Submitted to: Book Chapter
Publication Type: Book / Chapter
Publication Acceptance Date: June 10, 1996
Publication Date: N/A
Interpretive Summary: Non-point source (NPS) pollutants (e.g., fertilizers, pesticides, salts, trace elements) in terrestrial systems refer to those contaminants in surface and subsurface soil and water which can not be directly traced to a point location and are generally low in concentration. However, the extent of the contamination by NPS pollutants, the resultant difficulties in their removal, and the associated chronic health effects are the features that make NPS pollutants the most significant worldwide environmental threat. As the world's population continues to grow, mankind is faced with the difficult task of meeting the world's food demand. This can only be accomplished with sustainable agriculture. The goal of sustainable agriculture is to optimize food production while maintaining economic stability, minimizing the utilization of finite natural resources, and minimizing impacts upon the environment. Yet, agriculture remains as the single greatest contributor of NPS pollutants in soil and water resources. Modeling NPS pollutants is a key component to achieving sustainable agriculture, but theinubiquitous nature poses a complex technical problem. The spatial nature of the NPS pollution problem necessitates the use of a geographic information system (GIS) to manipulate the large volumes of spatial data. This paper provides an overview of the components required to successfully model NPS pollutants with GIS and a review of recent applications of GIS to the modeling of NPS pollutants in soil.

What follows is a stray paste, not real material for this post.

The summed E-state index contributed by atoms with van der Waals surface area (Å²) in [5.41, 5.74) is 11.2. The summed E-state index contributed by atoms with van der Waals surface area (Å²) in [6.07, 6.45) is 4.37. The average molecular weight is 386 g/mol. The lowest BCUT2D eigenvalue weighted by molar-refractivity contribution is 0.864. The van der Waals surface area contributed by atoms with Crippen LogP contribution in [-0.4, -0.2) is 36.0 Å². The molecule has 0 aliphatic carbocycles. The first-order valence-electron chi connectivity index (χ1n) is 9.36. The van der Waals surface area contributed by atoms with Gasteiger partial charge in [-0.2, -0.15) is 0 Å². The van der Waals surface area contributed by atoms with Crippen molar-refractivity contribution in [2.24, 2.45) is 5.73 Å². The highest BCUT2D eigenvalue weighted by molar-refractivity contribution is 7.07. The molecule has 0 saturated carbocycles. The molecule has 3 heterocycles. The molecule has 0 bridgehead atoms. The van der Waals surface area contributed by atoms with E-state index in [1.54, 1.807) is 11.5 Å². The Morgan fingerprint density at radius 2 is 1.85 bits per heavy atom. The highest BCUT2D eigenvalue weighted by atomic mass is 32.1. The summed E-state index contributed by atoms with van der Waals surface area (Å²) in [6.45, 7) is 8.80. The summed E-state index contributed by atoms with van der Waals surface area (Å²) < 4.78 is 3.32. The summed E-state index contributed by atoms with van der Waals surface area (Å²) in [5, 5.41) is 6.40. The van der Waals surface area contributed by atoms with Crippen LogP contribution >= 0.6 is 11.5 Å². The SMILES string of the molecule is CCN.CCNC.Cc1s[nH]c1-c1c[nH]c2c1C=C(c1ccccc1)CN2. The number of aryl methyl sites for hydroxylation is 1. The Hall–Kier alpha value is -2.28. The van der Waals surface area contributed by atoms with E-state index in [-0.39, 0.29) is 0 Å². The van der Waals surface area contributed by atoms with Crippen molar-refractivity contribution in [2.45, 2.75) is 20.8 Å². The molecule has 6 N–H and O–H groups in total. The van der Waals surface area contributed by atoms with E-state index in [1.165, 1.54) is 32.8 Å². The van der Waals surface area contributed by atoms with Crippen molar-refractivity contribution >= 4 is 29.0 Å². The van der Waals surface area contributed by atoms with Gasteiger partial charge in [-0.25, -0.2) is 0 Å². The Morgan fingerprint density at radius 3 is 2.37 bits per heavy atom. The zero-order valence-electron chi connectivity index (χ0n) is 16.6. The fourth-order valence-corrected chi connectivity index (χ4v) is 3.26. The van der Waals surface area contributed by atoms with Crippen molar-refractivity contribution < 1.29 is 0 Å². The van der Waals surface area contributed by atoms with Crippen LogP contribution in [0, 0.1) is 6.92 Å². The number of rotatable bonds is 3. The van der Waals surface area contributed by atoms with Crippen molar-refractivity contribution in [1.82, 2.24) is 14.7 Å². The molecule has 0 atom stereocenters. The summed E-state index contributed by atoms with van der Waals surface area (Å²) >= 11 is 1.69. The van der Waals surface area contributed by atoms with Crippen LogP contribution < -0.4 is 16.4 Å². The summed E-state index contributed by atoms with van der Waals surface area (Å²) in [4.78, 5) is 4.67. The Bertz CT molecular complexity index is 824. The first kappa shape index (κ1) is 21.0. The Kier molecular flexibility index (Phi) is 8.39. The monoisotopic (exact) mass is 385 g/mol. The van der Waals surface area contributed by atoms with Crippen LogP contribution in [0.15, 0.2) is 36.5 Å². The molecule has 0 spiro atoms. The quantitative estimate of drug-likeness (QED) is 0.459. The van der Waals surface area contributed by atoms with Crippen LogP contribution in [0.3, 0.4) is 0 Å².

Technical Abstract: In recent years, worldwide attention has shifted from point source to non-point source (NPS) pollutants, particularly with regard to the pollution of surface and subsurface sources of drinking water. This is due to the widespread occurrence and potential chronic health effects of NPS pollutants. The ubiquitous nature of NPS pollutants poses a complex technical problem. The areal extent of their contamination increases the complexity and sheer volume of data required for assessment far beyond that of typical point source pollutants. The spatial nature of the NPS pollution problem necessitates the use of a geographic information system (GIS) to manipulate, retrieve, and display the large volumes of spatial data. This paper provides an overview of the components (i.e., spatial variability, scale dependency, parameter/data estimation and measurement, uncertainty analysis, etc.) required to successfully model NPS pollutants with GIS and a review of recent applications of GIS to the modeling of non-point source pollutants in the vadose zone with deterministic solute transport models. The compatibility, strengths, and weaknesses of coupling a GIS to deterministic one-dimensional transport models are discussed.